Travelling to new places for the first time will require some level of adjustment in the case of the visitor, as we very well know that no two countries are the same no matter how close they are in the region, or similar they are in their form of government, society, or lineage.
It is for this reason that we need to be informed and sensitive enough to do what the locals expect us to, when sharing the experience of being or living in the same country as unique individuals. And when visiting the Kingdom of Saudi Arabia, which is considered as one of the most culturally diverse and socially conservative countries in the Gulf Region, there are certain things that we need to take note of.
Basic Things to Note for First-Time Travellers in Saudi Arabia
And while the purpose of travelling is to get a more in-depth learning experience of other cultures, knowing some of the basics beforehand will oftentimes keep you out of trouble and help you enjoy your trip in a country such as Saudi Arabia, especially when it’s only your first visit to the Kingdom:
- Islam is Saudi’s official religion, and the curriculum in the Kingdom is focused on the study of their religion, as no other religion or form of faith is tolerated or to be practiced inside the Kingdom.
- Unlike other countries in the region, Saudi Arabia does not have a constitution; the state is instead governed according to Sharia (Islamic Law).
- Saudi’s form of government is a monarchy, with the King serving as both the Head of State and Government. The current king is King Abdullah bin Abdul Aziz Al Saud, who is also called the Custodian of the Two Holy Mosques.
- Saudi Arabia is split into 13 administrative regions, and these are further divided into 118 governorates.
- In Saudi Arabia, punishments for serious crimes include amputation, beheading, hanging, and stoning.
- Abdul Aziz ibn Saud named his captured territories Saudi Arabia after unifying them in 1932.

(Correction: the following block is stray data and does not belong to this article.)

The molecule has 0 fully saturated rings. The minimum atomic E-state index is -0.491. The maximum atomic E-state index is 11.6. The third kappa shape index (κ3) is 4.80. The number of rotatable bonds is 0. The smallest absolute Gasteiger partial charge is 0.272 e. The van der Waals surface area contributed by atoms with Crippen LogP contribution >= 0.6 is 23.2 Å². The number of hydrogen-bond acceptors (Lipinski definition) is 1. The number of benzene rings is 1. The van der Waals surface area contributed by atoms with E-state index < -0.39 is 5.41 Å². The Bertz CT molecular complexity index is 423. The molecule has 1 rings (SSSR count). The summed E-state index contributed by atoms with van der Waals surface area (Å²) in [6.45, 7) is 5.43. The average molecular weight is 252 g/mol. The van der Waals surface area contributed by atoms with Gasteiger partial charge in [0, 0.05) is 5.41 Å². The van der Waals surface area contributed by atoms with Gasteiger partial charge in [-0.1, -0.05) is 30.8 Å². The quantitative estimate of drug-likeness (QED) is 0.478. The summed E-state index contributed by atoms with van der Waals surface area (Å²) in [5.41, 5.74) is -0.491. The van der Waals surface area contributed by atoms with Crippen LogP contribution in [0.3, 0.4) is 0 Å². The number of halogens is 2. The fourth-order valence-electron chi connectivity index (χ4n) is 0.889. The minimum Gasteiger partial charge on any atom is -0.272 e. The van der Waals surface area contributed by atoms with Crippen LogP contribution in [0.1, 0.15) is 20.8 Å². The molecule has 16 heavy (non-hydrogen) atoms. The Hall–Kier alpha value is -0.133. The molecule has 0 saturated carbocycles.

Customs and Traditions
- Men wear white cotton robes called a thob with a colorful kerchief called a ghutra as their headgear.
- Women wear a black robe known as an abaya while their heads are covered by a black veil.
- Traditionally, men were the only ones allowed to drive in Saudi Arabia. Women were not allowed to drive until 2013 or even travel abroad without a male relative’s or spouse’s approval.
- Aside from a black veil, women traditionally wear a mask, known as a burka or batula, to cover their faces in public. Meanwhile, Saudi men wear an Igal, or two intertwined black cords that form a ring, on their heads.
- Any type or form of alcoholic product is strictly forbidden inside the kingdom.
- Men and women cannot be seen together in public that even in elevators, men and women should not be seen together or else they face interrogations from the Mutaweens, the Islamic Religious Police. Only in hospitals can men mingle with women in public.
- Men take pride in having thick beards and moustaches, as these represent their devotion to their faith and to show that they are pious and religious. In Saudi society, the longer and thicker the beard, the more pious a man is.
- The most common food in the Kingdom is kabsa, a rice dish mixed with raisins, nuts, and spices.
- Pork is strictly forbidden in the Kingdom; no one can sell or eat pork.
Living in Saudi
- Diesel is much cheaper than water; the price of a litre of diesel is more or less half the price of a litre of water.
- Even though taxis have meters to measure the fare for the trip, it is quite common to bargain the price for a certain distance with the driver.
- Commercial establishments and public places stop activity during times when “salah” is practiced. Salah is Arabic for prayer.
- In Saudi Arabia, there is no income tax deducted from salary coming from jobs in the Kingdom.
- While there are no direct taxes imposed in the Kingdom, a 5% value-added tax (VAT) has already been put into effect since 2018, making Saudi Arabia together with the UAE as the first GCC countries to impose VAT in the region.
- Foreigners must carry their work permit at all times to avoid question and interrogation by police if caught without one.
- In Saudi Arabia, the work week starts on Saturday and ends on Wednesday. Meanwhile, Thursdays and Fridays are considered the official weekend.
- The way of writing is from right to left as opposed to the Western way of writing, which is from left to right.
- “Sadik” is the Arabic word for friend; however, it is used casually that everyone calls each other Sadik, even if they’ve just met or simply to greet each other in public.
- Most importantly, religion is a taboo topic. Religion is extremely sacred in Saudi Arabia.
And there we have it, even if we’ve only covered the basics, you’ll find these things extremely helpful in certain situations at work, or even during a visit or a vacation in the Kingdom.